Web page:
School Garden Project helps Lane County schools create, sustain and use onsite gardens by providing resources, professional consultation and educational programming. We are committed to a future in which school garden education helps children become healthy adults who eat their fruits and vegetables, know the basics of growing food and contribute to a thriving community. We offer both in-school and after-school garden-based educational programs, as well as a variety of support services to schools with on-site gardens.

Please visit schoolgardenproject.org for more information and to learn how you can support school garden education in Lane County. And thank you again, to Lorri and all of our supporters.

 John Moriarty, executive director, School Garden Project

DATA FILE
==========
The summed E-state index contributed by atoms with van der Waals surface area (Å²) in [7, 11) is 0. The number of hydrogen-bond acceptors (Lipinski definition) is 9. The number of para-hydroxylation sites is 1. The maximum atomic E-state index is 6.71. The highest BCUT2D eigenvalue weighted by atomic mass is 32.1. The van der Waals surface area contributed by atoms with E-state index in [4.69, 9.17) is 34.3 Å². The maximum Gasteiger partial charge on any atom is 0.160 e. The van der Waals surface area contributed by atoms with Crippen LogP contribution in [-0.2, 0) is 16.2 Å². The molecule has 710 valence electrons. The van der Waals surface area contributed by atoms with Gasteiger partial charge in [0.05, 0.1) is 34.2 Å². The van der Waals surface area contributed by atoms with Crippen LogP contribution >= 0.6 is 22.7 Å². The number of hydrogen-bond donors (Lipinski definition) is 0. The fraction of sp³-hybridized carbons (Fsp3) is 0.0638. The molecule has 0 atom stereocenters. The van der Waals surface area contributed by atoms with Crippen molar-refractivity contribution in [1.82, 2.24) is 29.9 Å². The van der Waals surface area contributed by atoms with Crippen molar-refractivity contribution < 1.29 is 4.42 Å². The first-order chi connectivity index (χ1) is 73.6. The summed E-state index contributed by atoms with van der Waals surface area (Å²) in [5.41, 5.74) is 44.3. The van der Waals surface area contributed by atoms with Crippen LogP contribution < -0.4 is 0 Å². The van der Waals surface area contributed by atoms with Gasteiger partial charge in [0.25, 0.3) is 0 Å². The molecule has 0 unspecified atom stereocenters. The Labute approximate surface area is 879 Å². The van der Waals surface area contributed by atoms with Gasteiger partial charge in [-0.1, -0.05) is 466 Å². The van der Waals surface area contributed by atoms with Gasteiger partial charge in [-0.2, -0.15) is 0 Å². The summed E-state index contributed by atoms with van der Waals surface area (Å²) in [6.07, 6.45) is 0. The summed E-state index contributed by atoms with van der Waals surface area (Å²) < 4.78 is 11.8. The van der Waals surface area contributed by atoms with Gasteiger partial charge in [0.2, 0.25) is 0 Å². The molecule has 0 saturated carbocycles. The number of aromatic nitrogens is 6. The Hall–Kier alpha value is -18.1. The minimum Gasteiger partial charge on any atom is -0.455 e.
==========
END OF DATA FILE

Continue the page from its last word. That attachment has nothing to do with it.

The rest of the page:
Elected officials have performed poorly in addressing the global warming crisis, for example favoring the private automobile instead of improving public transit. But we can’t wait for the voters to kick them out of office.

The 2011 Durban Conference called on countries to negotiate a new global warming treaty by December 2015, less than three years away. The world’s poor countries must see a new accord as being fair enough for them to sign.

Global warming negotiations are not going to be able to bypass the U.S. Congress. On May 4, U.S. Sen. Sheldon Whitehouse made some remarks on the Citizens Climate Lobby monthly educational conference call. He said that Republicans might be attracted to a carbon tax measure under which all the money would go back to households because such legislation would not involve the government picking winners and losers, and would not increase the size of the federal budget.